'Racist' Cake Episode Cuts The Wrong Way

Swedish culture minister Lena Adelson Liljeroth i i

hide captionSwedish culture minister Lena Adelson Liljeroth

Courtesy Asa Andersson
Swedish culture minister Lena Adelson Liljeroth

Swedish culture minister Lena Adelson Liljeroth

Courtesy Asa Andersson

When Lena Adelsohn Liljeroth, Sweden's culture minister, cut into a cake last Sunday, she had no idea the act would spark an international incident.

The cake was Afro-Swedish artist Makode Linde's latest work, part of a World Art Day celebration at Sweden's Modern Museum. He created a life-sized depiction of the upper body of a black woman. The head of the cake was the real artist's head, and he was painted in stereotypical black face, the kind historically used in minstrel shows. Each time an attendee carved a slice from the cake, he screamed.

The performance and cake were statements against female genital mutilation, Linde told NPR's Tell Me More. "I've been re-appropriating the black face, or the golliwog face, and putting it in different contexts. I usually put it on different symbols, like ancient philosophers or Greek gods."

But photos of Liljeroth, the culture minister, smiling as she cut into the cake have gone viral and set off a firestorm in a country that tends to shy away from conversations on race. The National Afro-Swedish Association is calling the episode a "racist spectacle," and calling on the minister to resign.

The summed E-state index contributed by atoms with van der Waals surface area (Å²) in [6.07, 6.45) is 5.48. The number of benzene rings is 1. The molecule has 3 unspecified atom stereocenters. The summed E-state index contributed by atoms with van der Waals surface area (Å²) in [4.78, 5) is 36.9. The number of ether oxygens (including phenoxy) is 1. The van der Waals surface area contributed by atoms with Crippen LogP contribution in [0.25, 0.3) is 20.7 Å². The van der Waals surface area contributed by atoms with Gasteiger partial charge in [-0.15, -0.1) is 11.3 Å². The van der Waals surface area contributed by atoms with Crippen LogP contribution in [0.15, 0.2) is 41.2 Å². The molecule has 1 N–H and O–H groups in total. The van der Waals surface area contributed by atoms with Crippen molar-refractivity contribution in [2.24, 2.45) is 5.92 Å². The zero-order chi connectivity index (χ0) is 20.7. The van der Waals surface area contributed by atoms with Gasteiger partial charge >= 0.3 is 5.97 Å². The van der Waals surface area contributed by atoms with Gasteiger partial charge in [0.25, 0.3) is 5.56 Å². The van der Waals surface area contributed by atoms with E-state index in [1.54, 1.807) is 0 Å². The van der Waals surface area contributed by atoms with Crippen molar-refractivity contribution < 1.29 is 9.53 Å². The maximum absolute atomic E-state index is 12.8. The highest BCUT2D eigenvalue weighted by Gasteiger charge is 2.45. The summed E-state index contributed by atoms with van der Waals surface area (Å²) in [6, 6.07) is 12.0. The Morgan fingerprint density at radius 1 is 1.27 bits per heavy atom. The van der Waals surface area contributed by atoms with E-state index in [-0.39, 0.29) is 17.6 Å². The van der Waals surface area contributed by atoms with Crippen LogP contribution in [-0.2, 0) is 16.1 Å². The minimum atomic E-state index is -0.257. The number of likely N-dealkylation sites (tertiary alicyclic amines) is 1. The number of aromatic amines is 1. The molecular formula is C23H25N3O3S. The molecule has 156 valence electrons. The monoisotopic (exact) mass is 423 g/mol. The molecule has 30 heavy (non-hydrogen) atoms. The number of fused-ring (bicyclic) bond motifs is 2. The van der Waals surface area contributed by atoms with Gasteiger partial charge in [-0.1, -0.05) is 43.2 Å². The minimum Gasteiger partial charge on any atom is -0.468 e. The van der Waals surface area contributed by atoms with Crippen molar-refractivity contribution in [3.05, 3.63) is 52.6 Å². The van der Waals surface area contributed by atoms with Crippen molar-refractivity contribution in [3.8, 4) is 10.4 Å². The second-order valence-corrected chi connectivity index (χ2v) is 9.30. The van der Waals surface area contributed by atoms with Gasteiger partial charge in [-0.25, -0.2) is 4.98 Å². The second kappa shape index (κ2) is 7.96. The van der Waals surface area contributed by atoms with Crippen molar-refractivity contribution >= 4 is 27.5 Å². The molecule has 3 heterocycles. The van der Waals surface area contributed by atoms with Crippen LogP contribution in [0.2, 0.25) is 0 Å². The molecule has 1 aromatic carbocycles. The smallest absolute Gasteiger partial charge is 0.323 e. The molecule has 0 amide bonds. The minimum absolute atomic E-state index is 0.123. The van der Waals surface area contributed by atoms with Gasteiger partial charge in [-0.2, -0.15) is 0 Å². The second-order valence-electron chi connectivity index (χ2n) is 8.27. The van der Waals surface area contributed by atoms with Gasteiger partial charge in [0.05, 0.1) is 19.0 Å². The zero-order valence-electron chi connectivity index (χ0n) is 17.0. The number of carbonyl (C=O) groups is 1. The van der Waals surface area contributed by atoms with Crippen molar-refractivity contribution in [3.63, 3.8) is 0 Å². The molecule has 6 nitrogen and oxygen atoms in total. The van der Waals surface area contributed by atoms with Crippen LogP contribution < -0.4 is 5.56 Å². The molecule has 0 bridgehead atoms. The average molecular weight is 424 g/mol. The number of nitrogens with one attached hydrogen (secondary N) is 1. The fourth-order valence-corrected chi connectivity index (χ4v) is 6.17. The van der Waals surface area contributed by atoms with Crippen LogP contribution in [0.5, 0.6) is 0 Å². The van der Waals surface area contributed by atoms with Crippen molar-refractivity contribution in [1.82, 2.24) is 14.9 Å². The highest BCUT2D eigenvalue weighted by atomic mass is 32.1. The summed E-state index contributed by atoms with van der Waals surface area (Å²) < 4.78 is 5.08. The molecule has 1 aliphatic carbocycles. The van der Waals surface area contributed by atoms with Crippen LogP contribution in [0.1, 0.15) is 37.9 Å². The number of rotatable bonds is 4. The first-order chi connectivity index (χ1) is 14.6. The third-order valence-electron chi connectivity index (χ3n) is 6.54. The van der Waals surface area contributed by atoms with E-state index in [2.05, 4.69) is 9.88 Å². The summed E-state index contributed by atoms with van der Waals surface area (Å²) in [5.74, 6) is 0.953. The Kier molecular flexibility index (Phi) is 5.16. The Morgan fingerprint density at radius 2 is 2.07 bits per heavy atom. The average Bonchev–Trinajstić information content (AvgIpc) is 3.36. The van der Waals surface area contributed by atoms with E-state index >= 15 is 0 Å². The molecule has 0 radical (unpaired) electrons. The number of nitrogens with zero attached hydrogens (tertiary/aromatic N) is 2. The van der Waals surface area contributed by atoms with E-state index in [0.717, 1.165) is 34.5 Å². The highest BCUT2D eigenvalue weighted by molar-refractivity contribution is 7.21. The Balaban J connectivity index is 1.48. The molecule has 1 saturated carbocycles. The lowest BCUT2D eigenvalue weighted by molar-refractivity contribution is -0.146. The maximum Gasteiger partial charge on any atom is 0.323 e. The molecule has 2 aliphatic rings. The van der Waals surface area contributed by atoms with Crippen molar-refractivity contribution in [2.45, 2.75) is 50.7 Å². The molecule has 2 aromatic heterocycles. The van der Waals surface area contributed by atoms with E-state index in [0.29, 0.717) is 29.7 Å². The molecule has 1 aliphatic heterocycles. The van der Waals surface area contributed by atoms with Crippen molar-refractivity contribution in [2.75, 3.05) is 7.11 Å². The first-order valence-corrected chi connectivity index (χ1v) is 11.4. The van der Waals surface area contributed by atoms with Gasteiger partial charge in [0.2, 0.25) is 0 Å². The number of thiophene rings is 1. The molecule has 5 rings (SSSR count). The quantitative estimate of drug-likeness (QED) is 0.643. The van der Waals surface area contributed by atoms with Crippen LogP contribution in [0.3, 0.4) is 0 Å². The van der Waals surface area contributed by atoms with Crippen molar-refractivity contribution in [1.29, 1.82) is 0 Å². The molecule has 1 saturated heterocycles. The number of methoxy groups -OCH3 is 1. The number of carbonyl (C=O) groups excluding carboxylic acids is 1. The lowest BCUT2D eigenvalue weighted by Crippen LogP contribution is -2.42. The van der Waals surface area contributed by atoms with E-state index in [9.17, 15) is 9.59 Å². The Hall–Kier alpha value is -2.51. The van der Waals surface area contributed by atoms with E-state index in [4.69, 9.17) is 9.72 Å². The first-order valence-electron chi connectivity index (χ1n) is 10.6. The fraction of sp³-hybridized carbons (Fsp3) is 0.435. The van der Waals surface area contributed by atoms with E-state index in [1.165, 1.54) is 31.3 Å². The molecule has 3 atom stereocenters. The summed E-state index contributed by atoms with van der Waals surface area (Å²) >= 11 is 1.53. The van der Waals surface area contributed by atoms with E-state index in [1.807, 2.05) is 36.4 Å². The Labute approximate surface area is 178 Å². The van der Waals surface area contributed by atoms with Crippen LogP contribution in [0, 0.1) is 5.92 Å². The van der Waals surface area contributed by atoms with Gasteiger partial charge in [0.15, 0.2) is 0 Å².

Afro-Swedish artist Makode Linde i i

hide captionAfro-Swedish artist Makode Linde

Courtesy Asa Andersson
Afro-Swedish artist Makode Linde

Afro-Swedish artist Makode Linde

Courtesy Asa Andersson

The incident has sparked a debate in the press and among Swedes in terms of both the limits of free speech and whether a politician can "get involved in something which can be interpreted as patently offensive to a large number of people," says David Landes, editor of The Local, Sweden's leading English language news website.

The minister did issue an apology on Thursday, writing: "I am sincerely sorry if anyone has misinterpreted my participation." However, she also said that art is intended to provoke and stood by the event's intention to celebrate free expression and the importance of protecting women.

"You're looking at a really potent cocktail of potentially explosive issues" including female genital mutilation, race, the depiction of women, culture and identity, Landes says. "These are the things art is supposed to make us think about, but there are so many ways it can go wrong."

Watch the video below, but please be warned that some might find its content disturbing:

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